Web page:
Glycosylation is involved in the cellular mechanisms that control the threshold of TCR activation, and can therefore have profound effects on the function of the adaptive immune system. The GnT5 glycosyltransferase is encoded by Mgat5 (mannoside acetylglucosaminyl transferase 5) and initiates formation of the β1,6 N-glycan-branch structure on various glycoproteins, including the TCR. This N-glycan branch commonly includes polylactosamine, which consists of N-acetyllactosamine disaccharide repeats and is a ligand for various lectins of the galectin family57. In studies of mice that lack GnT5 function, TCR clustering is significantly increased, which coincides with a decreased threshold of T-cell activation (FIG. 3a). GnT5-deficient mice have increased delayed-type hypersensitivity responses, increased susceptibility to experimental autoimmune encephalomyelitis (EAE) and increased glomerulonephritis that is associated with immune-complex deposition58. The phenotype that is conferred by GnT5 deficiency also includes a TCR trafficking abnormality, and the resulting hyperimmune response might be a contributing factor in some human autoimmune diseases59.
Endogenous lectins have been implicated in the formation of homotypic and heterotypic TCR interactions that modulate immunological signalling. Galectin-3 is chemically crosslinked with the TCR on naive resting T cells in a GnT5-dependent manner, and disruption of this interaction with glycan-ligand mimetics of galectin-3 also results in increased TCR clustering and a decreased threshold of activation58. By contrast, in post-activated mature cytotoxic T cells, a decrease in effector activity, such as occurs during anergy, can be reversed by ex vivo treatment with glycan-ligand mimetics of galectin-3. Decreased effector activity is associated with decreased co-localization of the TCR and CD8, and decreased binding of the T cells to HLA–peptide tetramers60 (FIG. 3b). Studies of galectin deficiency in mice also indicate that galectin-1 modulates the threshold of TCR signalling during thymocyte development61. Interestingly, treatment of cells or mice with high concentrations of GlcNAc increases GnT5-mediated N-glycan branching and inhibits TCR activation and autoimmune responses in mouse models of EAE and type 1 diabetes62. This is thought to be the result of a higher concentration of the cellular donor UDP (uridine 5′-diphosphate)–GlcNAc in the Golgi apparatus, which might increase the capacity of GnT5 and other closely related glycosyltransferases to produce GlcNAc linkages that contribute to N-glycan-branch formation.
The BCR forms complexes with immunoregulatory glycoproteins that modulate the threshold of BCR activation, including the lectin CD22 (also known as Siglec-2), a member of the Siglec (sialic-acid-binding immunoglobulin-like lectin) family63 that is expressed exclusively on B cells. The structure of CD22 includes an extracellular lectin domain at the amino terminus of several immunoglobulin-like domains, and an intracellular immunoreceptor tyrosine-based inhibitory motif repeat, which has an inhibitory role as it recruits the phosphatase SHP1 (SRC-homology-2-domain-containing protein tyrosine phosphatase 1) and thereby dampens BCR signalling64. Synthesis of the glycan ligands for CD22 requires the ST6Gal1 sialyltransferase, which adds sialic acid in an α2,6 linkage to the underlying galactose residue of the N-acetyllactosamine disaccharide65. Although this glycan ligand for CD22 is present on many glycoproteins, in addition to CD22 itself, CD22 tends to bind to the glycan ligands of neighbouring CD22 molecules, thereby forming homotypic multimers 66. In the absence of ligands for CD22 owing to ST6Gal1 deficiency, BCR activation and humoral immunity are markedly decreased, and this coincides with increased co-localization of the BCR with CD22, constitutive recruitment of SHP1 to CD22, decreased protein phosphotyrosine signalling, increased BCR trafficking to clathrin-enriched microdomains and increased BCR endocytosis65,67,68. The absence of both CD22 and ST6Gal1 restored normal BCR signalling, microdomain association and rate of endocytosis. Measurements of intracellular signal transduction in response to BCR stimulation in the absence of the ST6Gal1-dependent ligands of CD22 show dominance of negative signalling that suppresses B-cell activation. This negative signalling complex prevents the development of autoimmune disease and markedly improves survival in LYN-tyrosine-kinase-deficient mice68. These findings are consistent with a model of BCR function in which Siglec-dependent binding of CD22 to the BCR dictates the threshold of immunological activation (FIG. 4).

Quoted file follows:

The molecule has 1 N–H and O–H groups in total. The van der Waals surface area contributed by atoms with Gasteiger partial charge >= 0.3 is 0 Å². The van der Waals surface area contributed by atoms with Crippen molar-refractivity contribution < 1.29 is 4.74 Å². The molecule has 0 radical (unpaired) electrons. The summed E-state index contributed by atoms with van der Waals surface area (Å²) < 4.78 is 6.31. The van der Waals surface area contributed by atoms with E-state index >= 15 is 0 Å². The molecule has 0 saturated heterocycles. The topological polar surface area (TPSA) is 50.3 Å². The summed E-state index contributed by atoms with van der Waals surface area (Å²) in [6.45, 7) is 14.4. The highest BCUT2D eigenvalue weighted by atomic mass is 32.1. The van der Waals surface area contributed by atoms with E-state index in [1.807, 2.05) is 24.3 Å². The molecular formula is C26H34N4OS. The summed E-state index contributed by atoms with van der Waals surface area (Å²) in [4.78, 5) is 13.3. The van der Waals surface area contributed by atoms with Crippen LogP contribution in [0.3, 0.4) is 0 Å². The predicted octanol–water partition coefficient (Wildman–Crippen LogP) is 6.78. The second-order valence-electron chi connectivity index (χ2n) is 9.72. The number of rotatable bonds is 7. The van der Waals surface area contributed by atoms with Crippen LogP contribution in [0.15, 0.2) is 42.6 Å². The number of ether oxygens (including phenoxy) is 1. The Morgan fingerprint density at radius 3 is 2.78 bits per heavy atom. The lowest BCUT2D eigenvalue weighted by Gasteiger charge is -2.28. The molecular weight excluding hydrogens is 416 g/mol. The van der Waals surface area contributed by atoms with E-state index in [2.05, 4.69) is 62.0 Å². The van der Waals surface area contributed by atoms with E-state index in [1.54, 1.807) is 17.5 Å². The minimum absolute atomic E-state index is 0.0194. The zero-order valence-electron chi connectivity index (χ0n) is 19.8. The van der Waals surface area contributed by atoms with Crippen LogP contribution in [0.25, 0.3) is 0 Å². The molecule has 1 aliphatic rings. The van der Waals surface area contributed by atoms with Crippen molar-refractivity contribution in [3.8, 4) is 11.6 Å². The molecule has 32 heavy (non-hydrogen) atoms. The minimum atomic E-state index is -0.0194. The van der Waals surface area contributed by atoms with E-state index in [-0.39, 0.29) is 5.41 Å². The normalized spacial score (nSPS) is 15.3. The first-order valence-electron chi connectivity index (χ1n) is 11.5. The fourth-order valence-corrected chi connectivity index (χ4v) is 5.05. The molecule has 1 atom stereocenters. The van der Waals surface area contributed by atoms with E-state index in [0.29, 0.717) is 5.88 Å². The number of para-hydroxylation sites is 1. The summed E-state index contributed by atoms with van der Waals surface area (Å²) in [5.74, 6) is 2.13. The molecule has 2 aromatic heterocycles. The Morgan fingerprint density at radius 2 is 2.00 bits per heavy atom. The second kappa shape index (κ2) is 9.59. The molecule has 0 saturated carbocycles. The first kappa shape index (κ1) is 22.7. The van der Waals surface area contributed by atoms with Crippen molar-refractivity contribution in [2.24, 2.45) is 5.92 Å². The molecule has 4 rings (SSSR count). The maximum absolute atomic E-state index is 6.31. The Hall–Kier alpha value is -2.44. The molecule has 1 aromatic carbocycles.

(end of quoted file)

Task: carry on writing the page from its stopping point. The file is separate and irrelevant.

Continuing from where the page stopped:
CD22 can bind ligands that are presented in trans and this might modulate glycoprotein complex assembly and its localization at the B-cell surface177. Moreover, the induced co-localization of CD22 with the BCR in cis seems to occur in a Siglec-independent manner that might involve protein–protein interactions that are mediated by the other extracellular (immunoglobulin-like) domains of CD22. Such a mechanism might explain how binding of dendritic cells to CD22 in a Siglec-independent manner inhibits B-cell proliferation69. The biology of CD22 is complex and there is potential for many Siglec-independent functions, some of which could be influenced by the Siglec-binding activity of CD22.